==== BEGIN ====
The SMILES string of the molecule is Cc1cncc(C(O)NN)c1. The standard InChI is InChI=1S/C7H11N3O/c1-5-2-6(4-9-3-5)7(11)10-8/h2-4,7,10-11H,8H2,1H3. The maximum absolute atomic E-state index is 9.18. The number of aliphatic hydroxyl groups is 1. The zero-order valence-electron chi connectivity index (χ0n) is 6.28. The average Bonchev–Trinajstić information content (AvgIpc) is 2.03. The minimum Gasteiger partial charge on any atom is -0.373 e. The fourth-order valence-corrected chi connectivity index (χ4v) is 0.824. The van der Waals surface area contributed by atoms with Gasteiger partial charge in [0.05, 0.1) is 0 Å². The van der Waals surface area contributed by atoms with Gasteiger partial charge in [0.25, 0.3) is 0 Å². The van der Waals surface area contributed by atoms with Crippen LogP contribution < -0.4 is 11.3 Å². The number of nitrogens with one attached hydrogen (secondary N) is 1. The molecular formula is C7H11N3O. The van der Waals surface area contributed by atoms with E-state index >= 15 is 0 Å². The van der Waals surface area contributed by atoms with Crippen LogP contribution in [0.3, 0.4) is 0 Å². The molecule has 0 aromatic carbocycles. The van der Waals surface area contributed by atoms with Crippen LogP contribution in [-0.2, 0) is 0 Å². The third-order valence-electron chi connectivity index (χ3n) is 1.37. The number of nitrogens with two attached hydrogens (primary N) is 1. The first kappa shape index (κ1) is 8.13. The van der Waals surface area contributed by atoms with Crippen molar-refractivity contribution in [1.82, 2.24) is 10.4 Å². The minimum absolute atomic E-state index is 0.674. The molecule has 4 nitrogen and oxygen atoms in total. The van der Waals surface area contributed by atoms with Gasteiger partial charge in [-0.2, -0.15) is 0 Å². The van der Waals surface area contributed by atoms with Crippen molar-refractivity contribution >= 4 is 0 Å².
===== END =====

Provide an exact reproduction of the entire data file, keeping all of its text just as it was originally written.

The SMILES string of the molecule is Cc1cncc(C(O)NN)c1. The standard InChI is InChI=1S/C7H11N3O/c1-5-2-6(4-9-3-5)7(11)10-8/h2-4,7,10-11H,8H2,1H3. The maximum absolute atomic E-state index is 9.18. The number of aliphatic hydroxyl groups is 1. The zero-order valence-electron chi connectivity index (χ0n) is 6.28. The average Bonchev–Trinajstić information content (AvgIpc) is 2.03. The minimum Gasteiger partial charge on any atom is -0.373 e. The fourth-order valence-corrected chi connectivity index (χ4v) is 0.824. The van der Waals surface area contributed by atoms with Gasteiger partial charge in [0.05, 0.1) is 0 Å². The van der Waals surface area contributed by atoms with Gasteiger partial charge in [0.25, 0.3) is 0 Å². The van der Waals surface area contributed by atoms with Crippen LogP contribution < -0.4 is 11.3 Å². The number of nitrogens with one attached hydrogen (secondary N) is 1. The molecular formula is C7H11N3O. The van der Waals surface area contributed by atoms with E-state index >= 15 is 0 Å². The van der Waals surface area contributed by atoms with Crippen LogP contribution in [0.3, 0.4) is 0 Å². The molecule has 0 aromatic carbocycles. The van der Waals surface area contributed by atoms with Crippen LogP contribution in [-0.2, 0) is 0 Å². The third-order valence-electron chi connectivity index (χ3n) is 1.37. The number of nitrogens with two attached hydrogens (primary N) is 1. The first kappa shape index (κ1) is 8.13. The van der Waals surface area contributed by atoms with Crippen molar-refractivity contribution in [1.82, 2.24) is 10.4 Å². The minimum absolute atomic E-state index is 0.674. The molecule has 4 nitrogen and oxygen atoms in total. The van der Waals surface area contributed by atoms with Gasteiger partial charge in [-0.2, -0.15) is 0 Å². The van der Waals surface area contributed by atoms with Crippen molar-refractivity contribution >= 4 is 0 Å².